Clearly, choices that lead us to it (our destiny), made earlier, tend to enrich the experience and provide the requisite ten-years or 10,000 hours it usually takes to mature the expertise in it. Even if by casual chance, were the choice merely the allowance of risk, we come upon the tastiest of outcomes. Though at times not so apparent, destiny has a way of proving itself, no matter how freighted the journey. To welcome the experience or to be welcomed into it helps ease one’s trepidations. Risk-taking may comfort the bold after practice, but a securing tether often gives rappelling a second chance for the rest of us.

Italians (in country) have the well-worn habit of impressing a greeting on passersby and those with intention to meet. The bounce in the words may presage the energy so easily transferred in them, but one seems always more glad in the hearing of an ever present buon giorno when they meet. Perhaps the risk in engaging others, even one’s own destiny, gains impetus by their penchant for communications so well formed that its complementary hand and body aids have become legend.

It seems that whenever we join with another in common interest something good happens. It’s a simple matter of making oneself available to the opportunity in things, though “trust and verify” is the caution. Notwithstanding, reasonable risks deliver us to the greatest rewards, as ventures prove. Had Winston Churchill accepted his many reversals the greatness in modern day England might not have been known. Not least, the work we do, by design or chance, gives choice its opportunity for heroism. We can either see our deli as the best in deli offerings and service, anticipating the needs of customers large and small, or the organic restaurant of our dreams as something other than the FUD (fear, uncertainty and doubt) of a healthy existence, and enjoy the ride to a happy destiny.

By any measure the most casual circumstances may lead to destinations unimagined, even the glorious inexpendable beauty of Montefioralle, San Gimignano, and the extraordinary fattorias along the Strada di Greve … on the “side ways” to Siena.

June 16, 2017 |

Warming the Trade


ROI by Frank J. Rich







By Frank J. Rich



Nothing encourages like encouragement. Extend a helping hand and you hear a blessing in some terms. Appear happy to have someone walk into the shop and you have a willing buyer. Just give them something to buy and youre on your way to commercial success. What do customers buy? It’s the question too little answered. They buy what they need most in the moment — a friendly voice, a listening ear, an understanding heart, a desire for identity, the simple product in their goal. Shop owners have these in stock at all times. But will they be prepared to take them off the shelf to offer the customer? That is the question.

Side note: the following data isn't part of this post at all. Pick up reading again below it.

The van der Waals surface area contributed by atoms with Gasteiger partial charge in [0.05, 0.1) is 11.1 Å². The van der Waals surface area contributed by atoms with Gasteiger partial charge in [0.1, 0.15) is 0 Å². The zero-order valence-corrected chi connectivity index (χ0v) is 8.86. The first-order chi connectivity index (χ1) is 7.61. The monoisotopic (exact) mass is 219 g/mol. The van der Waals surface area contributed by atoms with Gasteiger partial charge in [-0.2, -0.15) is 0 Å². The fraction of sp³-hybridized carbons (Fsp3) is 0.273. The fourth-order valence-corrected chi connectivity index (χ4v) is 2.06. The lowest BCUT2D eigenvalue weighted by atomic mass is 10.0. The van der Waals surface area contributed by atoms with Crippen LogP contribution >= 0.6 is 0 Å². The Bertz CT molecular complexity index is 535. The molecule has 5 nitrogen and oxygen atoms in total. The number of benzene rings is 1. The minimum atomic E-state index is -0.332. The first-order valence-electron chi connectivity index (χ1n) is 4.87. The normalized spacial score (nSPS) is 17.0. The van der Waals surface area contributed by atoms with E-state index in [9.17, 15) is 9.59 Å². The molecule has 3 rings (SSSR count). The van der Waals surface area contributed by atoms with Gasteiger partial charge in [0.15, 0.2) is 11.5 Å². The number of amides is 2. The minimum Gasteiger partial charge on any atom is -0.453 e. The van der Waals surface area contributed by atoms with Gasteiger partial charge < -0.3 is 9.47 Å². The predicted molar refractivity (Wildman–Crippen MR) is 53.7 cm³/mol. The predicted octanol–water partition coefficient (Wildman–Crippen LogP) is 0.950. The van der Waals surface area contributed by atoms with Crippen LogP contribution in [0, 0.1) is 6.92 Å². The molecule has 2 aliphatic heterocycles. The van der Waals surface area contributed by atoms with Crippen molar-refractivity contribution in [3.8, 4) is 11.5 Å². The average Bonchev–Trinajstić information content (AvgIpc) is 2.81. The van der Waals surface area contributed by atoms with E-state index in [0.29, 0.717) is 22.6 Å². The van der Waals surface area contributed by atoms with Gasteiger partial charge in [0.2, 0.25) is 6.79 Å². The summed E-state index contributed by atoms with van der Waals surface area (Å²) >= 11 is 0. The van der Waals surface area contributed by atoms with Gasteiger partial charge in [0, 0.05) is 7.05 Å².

We are seldom what we appear to be — just customers is the shield that carries the words “just looking.” But we are in need of something that is more easily understood by the willing. They are the few among vendors who reap the greatest rewards, but all can practice their way if they choose.

Tourists shopping the world over demonstrate the point. There are just two ways we respond to customers — we warm to them or we warn them away. Warming requires the best in us, that “always on” attitude that encourages the best in others. It reaches in, not out, confirming the person in each, and not just his buying power. This kind of customer will always find the money to have lobster and pappardelle in cream sauce, even when his mind is set on entrecôte and parsnips.

The offer to consider a different choice comes from one whose description “of his experience” is both a story and his passion. Hard to refuse.

Then there are those who warn customers away, giving them scant information, no alternatives, and the informal relationship with only what’s in stock. This vendor has only a few days like the first, and spends most others convincing the customer to go elsewhere.

Today’s efforts at using technology to characterize the customer’s mindset need only pause long enough to “see” the person before them. And the seeing needs only a willing heart. So much for technology!




June 9, 2017 |



ROI by Frank J. Rich







By Frank J. Rich



Few things wear commitment as a tree. John Muir, environmentalist, naturalist, adventurer, and thinker excited the notion in his famous words, “It has been said that trees are imperfect men, and seem to bemoan their imprisonment rooted in the ground. But they never seem so to me. I never saw a discontented tree. They grip the ground as though they liked it, and though fast rooted they travel about as far as we do. They go wandering forth in all directions with every wind, going and coming like ourselves, traveling with us around the sun two million miles a day, and through space, heaven knows how fast and far!”

Were these well-limned words to qualify the yaw of fellow travelers—men—the workplace and the world would produce a different math than the cacophony of avarice, misrepresentation, and malingering that refreshes pixel-like as we look around. Indeed, taking measure of us, John Muir chose a defense of the tree.

At a time when employers, private and government, and the employment engine, struggle as typical “America first and foremost” fealty vanishes, a dissuaded populace moans of joblessness and economic uncertainty that sours the palette. If we pause to give promise a history lesson, visions of the “Greatest Generation” come into focus, even though most seeking employment, our youth now 72 percent un-contracted in the marketplace, and little charged of its principles, are near absent knowledge of Tom Brokaw, chronicler of the now famous label on America’s most productive, ethically rooted, and committed by principle, and feeling vexed and uncommitted to the navigational star in a stormy sea of fainting hopes. If a bleak and forlorn sentence, consider that employees, not employers, are more lost in the turbulence of the cultural sea change that paints the present and the future.